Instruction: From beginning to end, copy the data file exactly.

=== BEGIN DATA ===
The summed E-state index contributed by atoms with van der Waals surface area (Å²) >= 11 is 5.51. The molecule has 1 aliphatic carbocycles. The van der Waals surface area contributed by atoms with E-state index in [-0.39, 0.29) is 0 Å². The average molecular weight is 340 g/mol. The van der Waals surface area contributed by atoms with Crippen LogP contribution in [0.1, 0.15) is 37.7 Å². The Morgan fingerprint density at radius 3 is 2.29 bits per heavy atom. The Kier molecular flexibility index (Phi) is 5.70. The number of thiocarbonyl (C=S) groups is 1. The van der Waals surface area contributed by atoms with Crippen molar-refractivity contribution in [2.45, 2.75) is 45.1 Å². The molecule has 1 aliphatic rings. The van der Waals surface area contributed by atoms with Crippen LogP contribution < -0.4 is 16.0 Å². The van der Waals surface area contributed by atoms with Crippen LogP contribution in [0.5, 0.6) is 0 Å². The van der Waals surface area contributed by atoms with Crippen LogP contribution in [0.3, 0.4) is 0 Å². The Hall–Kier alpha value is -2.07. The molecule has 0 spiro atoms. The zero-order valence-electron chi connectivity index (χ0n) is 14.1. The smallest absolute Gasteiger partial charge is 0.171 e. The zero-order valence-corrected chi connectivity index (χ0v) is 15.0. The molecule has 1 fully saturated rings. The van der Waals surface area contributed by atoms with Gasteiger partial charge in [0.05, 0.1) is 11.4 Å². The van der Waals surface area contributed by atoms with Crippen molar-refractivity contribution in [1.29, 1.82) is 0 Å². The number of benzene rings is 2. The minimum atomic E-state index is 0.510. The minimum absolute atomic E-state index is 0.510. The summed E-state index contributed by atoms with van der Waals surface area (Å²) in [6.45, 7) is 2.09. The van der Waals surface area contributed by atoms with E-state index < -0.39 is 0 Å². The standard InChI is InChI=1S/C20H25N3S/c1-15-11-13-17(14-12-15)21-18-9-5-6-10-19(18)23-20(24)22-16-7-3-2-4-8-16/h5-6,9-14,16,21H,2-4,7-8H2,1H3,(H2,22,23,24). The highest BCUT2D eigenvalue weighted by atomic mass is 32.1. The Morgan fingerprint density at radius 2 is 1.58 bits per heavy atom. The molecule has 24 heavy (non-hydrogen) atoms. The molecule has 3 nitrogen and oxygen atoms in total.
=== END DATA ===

The summed E-state index contributed by atoms with van der Waals surface area (Å²) >= 11 is 5.51. The molecule has 1 aliphatic carbocycles. The van der Waals surface area contributed by atoms with E-state index in [-0.39, 0.29) is 0 Å². The average molecular weight is 340 g/mol. The van der Waals surface area contributed by atoms with Crippen LogP contribution in [0.1, 0.15) is 37.7 Å². The Morgan fingerprint density at radius 3 is 2.29 bits per heavy atom. The Kier molecular flexibility index (Phi) is 5.70. The number of thiocarbonyl (C=S) groups is 1. The van der Waals surface area contributed by atoms with Crippen molar-refractivity contribution in [2.45, 2.75) is 45.1 Å². The molecule has 1 aliphatic rings. The van der Waals surface area contributed by atoms with Crippen LogP contribution < -0.4 is 16.0 Å². The van der Waals surface area contributed by atoms with Crippen LogP contribution in [0.5, 0.6) is 0 Å². The van der Waals surface area contributed by atoms with Crippen LogP contribution in [0.3, 0.4) is 0 Å². The Hall–Kier alpha value is -2.07. The molecule has 0 spiro atoms. The zero-order valence-electron chi connectivity index (χ0n) is 14.1. The smallest absolute Gasteiger partial charge is 0.171 e. The zero-order valence-corrected chi connectivity index (χ0v) is 15.0. The molecule has 1 fully saturated rings. The van der Waals surface area contributed by atoms with Gasteiger partial charge in [0.05, 0.1) is 11.4 Å². The van der Waals surface area contributed by atoms with Crippen molar-refractivity contribution in [1.29, 1.82) is 0 Å². The number of benzene rings is 2. The minimum atomic E-state index is 0.510. The minimum absolute atomic E-state index is 0.510. The summed E-state index contributed by atoms with van der Waals surface area (Å²) in [6.45, 7) is 2.09. The van der Waals surface area contributed by atoms with E-state index < -0.39 is 0 Å². The standard InChI is InChI=1S/C20H25N3S/c1-15-11-13-17(14-12-15)21-18-9-5-6-10-19(18)23-20(24)22-16-7-3-2-4-8-16/h5-6,9-14,16,21H,2-4,7-8H2,1H3,(H2,22,23,24). The highest BCUT2D eigenvalue weighted by atomic mass is 32.1. The Morgan fingerprint density at radius 2 is 1.58 bits per heavy atom. The molecule has 24 heavy (non-hydrogen) atoms. The molecule has 3 nitrogen and oxygen atoms in total.